Known for his handlebar mustache and distinctive, rapid-fire broadcasting style, King served generations of northern California sports fans as the radio voice for local teams for the better part of five decades. King's signature "Holy Toledo!" call became a household saying as part of the A's broadcast team from 1981-2005, the year of his death.
King died Oct. 18, 2005, from complications following hip surgery. He was 78.
King began his broadcasting career with the Armed Forces Network while stationed on Guam at the end of World War II. He became the Golden State Warriors' first broadcaster when they moved west following the 1961-62 season, and he was the lead radio voice of the Oakland Raiders as well.
Presented annually since 1978, the Frick Award recognizes a broadcaster for "major contributions to baseball," according to the Hall of Fame.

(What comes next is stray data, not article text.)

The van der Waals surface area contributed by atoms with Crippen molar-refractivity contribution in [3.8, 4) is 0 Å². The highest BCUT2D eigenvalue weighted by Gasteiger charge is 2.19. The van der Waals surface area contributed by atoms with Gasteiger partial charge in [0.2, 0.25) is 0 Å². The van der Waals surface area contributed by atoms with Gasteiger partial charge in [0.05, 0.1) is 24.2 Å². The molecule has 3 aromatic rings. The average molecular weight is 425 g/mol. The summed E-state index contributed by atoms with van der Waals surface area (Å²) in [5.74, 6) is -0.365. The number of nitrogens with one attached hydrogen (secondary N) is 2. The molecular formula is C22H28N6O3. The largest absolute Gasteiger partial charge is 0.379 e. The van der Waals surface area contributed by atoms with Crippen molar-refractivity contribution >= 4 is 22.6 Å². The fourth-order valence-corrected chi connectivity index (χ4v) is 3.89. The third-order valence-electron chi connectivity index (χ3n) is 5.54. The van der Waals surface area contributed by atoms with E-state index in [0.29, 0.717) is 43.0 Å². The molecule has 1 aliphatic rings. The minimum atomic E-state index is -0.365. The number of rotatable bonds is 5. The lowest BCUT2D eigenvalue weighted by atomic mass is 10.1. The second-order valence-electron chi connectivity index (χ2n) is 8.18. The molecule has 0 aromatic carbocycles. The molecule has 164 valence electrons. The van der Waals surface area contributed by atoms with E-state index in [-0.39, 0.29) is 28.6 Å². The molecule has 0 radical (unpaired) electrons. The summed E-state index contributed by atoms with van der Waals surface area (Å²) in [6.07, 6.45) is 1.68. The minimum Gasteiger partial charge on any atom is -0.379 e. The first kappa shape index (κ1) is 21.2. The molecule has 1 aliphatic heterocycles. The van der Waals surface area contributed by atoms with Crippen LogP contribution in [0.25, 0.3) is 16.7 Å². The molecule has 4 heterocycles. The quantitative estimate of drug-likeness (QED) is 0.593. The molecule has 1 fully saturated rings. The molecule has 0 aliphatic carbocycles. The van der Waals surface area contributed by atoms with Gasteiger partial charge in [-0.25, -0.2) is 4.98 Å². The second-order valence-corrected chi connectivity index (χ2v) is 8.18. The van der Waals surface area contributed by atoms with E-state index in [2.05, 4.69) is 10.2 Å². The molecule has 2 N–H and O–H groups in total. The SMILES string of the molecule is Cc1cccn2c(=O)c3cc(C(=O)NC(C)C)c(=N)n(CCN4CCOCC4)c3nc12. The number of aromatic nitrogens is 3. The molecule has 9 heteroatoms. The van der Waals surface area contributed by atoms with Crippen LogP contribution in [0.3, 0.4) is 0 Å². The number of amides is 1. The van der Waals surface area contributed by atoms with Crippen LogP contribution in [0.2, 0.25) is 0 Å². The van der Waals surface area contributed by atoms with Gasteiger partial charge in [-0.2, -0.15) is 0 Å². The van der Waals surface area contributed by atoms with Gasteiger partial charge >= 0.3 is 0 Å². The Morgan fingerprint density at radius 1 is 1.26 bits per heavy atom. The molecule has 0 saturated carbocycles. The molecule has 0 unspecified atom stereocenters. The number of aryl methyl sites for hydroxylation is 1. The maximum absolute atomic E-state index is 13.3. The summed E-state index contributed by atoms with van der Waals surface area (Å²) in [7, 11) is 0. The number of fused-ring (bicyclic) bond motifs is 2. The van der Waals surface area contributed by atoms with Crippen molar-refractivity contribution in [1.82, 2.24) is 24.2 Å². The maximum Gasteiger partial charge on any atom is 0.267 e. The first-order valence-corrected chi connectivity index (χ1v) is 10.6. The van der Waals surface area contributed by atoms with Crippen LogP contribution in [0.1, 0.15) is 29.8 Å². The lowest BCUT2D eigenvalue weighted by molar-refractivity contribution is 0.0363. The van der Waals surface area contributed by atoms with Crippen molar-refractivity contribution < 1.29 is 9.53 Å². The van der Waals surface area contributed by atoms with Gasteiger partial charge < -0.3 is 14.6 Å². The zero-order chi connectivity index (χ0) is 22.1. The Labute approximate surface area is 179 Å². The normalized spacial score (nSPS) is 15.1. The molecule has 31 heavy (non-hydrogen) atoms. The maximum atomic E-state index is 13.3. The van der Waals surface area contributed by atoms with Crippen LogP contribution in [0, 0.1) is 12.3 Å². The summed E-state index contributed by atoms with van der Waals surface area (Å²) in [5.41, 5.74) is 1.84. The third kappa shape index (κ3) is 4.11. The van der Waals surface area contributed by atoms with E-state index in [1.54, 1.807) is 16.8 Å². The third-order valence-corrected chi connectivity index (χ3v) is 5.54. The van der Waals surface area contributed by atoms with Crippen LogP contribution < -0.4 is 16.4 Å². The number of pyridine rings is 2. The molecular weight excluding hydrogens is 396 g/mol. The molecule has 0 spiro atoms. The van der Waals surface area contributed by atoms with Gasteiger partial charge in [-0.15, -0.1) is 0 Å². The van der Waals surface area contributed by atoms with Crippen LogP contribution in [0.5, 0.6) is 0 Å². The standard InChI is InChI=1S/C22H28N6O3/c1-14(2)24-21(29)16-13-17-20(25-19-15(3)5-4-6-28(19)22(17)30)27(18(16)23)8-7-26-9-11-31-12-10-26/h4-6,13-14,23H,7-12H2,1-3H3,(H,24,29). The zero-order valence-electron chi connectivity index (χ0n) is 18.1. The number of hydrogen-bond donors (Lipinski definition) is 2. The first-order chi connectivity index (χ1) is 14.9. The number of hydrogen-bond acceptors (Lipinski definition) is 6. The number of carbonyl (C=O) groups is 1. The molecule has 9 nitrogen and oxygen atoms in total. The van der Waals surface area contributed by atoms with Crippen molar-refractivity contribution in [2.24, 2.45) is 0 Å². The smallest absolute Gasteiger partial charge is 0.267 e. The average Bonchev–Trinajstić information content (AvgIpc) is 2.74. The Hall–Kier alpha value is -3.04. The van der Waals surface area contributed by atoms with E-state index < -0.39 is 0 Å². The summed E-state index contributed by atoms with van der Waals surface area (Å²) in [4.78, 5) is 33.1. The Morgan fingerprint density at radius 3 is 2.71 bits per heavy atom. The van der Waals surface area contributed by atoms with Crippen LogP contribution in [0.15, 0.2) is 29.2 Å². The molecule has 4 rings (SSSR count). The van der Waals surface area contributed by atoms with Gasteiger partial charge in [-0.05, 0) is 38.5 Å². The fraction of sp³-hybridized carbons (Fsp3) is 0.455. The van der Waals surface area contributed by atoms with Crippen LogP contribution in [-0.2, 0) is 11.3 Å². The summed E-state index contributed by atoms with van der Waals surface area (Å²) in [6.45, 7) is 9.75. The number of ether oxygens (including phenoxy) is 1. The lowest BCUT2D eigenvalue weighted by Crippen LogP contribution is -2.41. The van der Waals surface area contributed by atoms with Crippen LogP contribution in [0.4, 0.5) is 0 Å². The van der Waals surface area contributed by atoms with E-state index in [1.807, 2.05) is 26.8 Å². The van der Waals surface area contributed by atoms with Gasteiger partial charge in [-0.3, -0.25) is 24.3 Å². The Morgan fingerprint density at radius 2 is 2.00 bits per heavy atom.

King is posthumously part of a class of finalists selected for their extensive contributions to current Major League markets. The other finalists are Gary Cohen, Jacques Doucet, Ken Harrelson, Pat Hughes, Mike Krukow, Ned Martin and Dewayne Staats.
"To be on the same list with Bill King -- in the grand scheme of things, I don't really feel like I'm worthy," Krukow said.
Previous Frick Award recipients include Dick Enberg, Tim McCarver, Jon Miller, Vin Scully and Bob Uecker, among many others.
Joe Trezza is a reporter for MLB.com based in New York. Follow him on Twitter at @joetrezz. This story was not subject to the approval of Major League Baseball or its clubs.